Journal paper – Water use in electricity generation for water-energy nexus analyses: The European case

A new study by Morten A.D. Larsen and Martin Drews from the Technical University of Denmark published in Science of The Total Environment (Larsen and Drews, 2019) looks into the quality of present day openly available data on the water-energy nexus at larger scales, here highlighted for Europe. The approach is to combine multiple (free) data sources to generate the best possible estimate on the actual 1980-2015 historical water consumption (net share) and withdrawal rates (total share including return flow) for EU28 countries and compare these estimates with reported numbers as available from Eurostat (European statistical office). The data sources in the study included not only general data repositories but also elaborate satellite imagery analyses to assess the technologies employed as well as the water source in question (fresh or saline water), as such simple information is not sufficiently available through open access sources currently.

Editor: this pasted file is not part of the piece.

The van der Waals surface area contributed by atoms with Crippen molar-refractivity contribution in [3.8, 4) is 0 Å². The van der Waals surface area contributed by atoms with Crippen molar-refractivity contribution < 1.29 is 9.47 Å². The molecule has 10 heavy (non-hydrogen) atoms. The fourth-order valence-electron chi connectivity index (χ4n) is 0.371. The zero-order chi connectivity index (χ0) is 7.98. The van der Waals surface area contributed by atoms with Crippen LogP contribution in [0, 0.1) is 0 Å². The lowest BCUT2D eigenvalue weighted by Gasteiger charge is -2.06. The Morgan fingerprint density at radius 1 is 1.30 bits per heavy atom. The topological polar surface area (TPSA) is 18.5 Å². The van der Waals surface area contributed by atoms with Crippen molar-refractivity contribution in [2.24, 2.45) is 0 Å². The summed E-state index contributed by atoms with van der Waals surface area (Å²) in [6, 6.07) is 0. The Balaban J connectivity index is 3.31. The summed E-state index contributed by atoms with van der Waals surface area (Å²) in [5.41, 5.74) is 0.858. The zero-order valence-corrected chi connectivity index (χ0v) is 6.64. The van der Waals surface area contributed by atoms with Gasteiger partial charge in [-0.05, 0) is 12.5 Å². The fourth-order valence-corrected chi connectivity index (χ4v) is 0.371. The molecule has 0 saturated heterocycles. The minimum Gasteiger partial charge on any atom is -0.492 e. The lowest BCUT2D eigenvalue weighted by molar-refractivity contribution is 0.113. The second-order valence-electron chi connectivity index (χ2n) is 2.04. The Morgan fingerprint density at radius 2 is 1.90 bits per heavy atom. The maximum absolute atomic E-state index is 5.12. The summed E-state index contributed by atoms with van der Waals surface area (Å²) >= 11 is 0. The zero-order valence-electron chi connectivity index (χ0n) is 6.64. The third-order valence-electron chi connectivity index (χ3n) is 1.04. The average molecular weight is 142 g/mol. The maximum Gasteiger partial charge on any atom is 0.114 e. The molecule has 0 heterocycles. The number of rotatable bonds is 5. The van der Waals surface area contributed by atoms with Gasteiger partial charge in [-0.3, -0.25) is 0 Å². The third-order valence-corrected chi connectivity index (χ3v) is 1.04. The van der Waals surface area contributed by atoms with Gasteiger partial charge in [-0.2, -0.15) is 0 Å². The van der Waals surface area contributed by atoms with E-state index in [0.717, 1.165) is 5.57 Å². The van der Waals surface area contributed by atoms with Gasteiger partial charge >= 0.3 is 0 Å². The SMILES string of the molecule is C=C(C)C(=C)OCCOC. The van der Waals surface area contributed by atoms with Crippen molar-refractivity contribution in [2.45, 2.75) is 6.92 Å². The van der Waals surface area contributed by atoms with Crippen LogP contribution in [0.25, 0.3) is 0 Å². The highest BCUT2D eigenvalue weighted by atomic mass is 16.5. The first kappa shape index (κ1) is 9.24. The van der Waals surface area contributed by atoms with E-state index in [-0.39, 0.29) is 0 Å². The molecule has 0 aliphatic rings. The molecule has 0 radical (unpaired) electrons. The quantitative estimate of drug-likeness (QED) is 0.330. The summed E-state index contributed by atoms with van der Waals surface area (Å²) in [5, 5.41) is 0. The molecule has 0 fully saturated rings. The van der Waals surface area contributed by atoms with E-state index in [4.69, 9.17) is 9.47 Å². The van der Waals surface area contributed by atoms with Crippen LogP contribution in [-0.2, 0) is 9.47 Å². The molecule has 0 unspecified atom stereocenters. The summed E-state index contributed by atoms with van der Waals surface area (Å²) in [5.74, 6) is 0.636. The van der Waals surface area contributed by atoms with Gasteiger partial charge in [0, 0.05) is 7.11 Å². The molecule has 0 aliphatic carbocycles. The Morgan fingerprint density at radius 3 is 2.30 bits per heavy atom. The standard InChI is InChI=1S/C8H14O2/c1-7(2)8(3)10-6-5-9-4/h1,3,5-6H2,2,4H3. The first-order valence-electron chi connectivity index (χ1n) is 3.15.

A key finding is the resemblance between estimated water withdrawal levels and corresponding reported levels (from Eurostat) both historically (1980-2015) for EU28 (Fig. 1) and per country (2015) (Fig. 2). A key message is the lack of proper data within the water-energy nexus with regards to availability, access and quality to facilitate quantitative studies and most energy data omit water linkages entirely. A key perspective is that the results can support interdependencies between water and energy within modelling efforts, where existing models are often refined to reflect new knowledge or specific challenges and research questions.

The full article can be found here.

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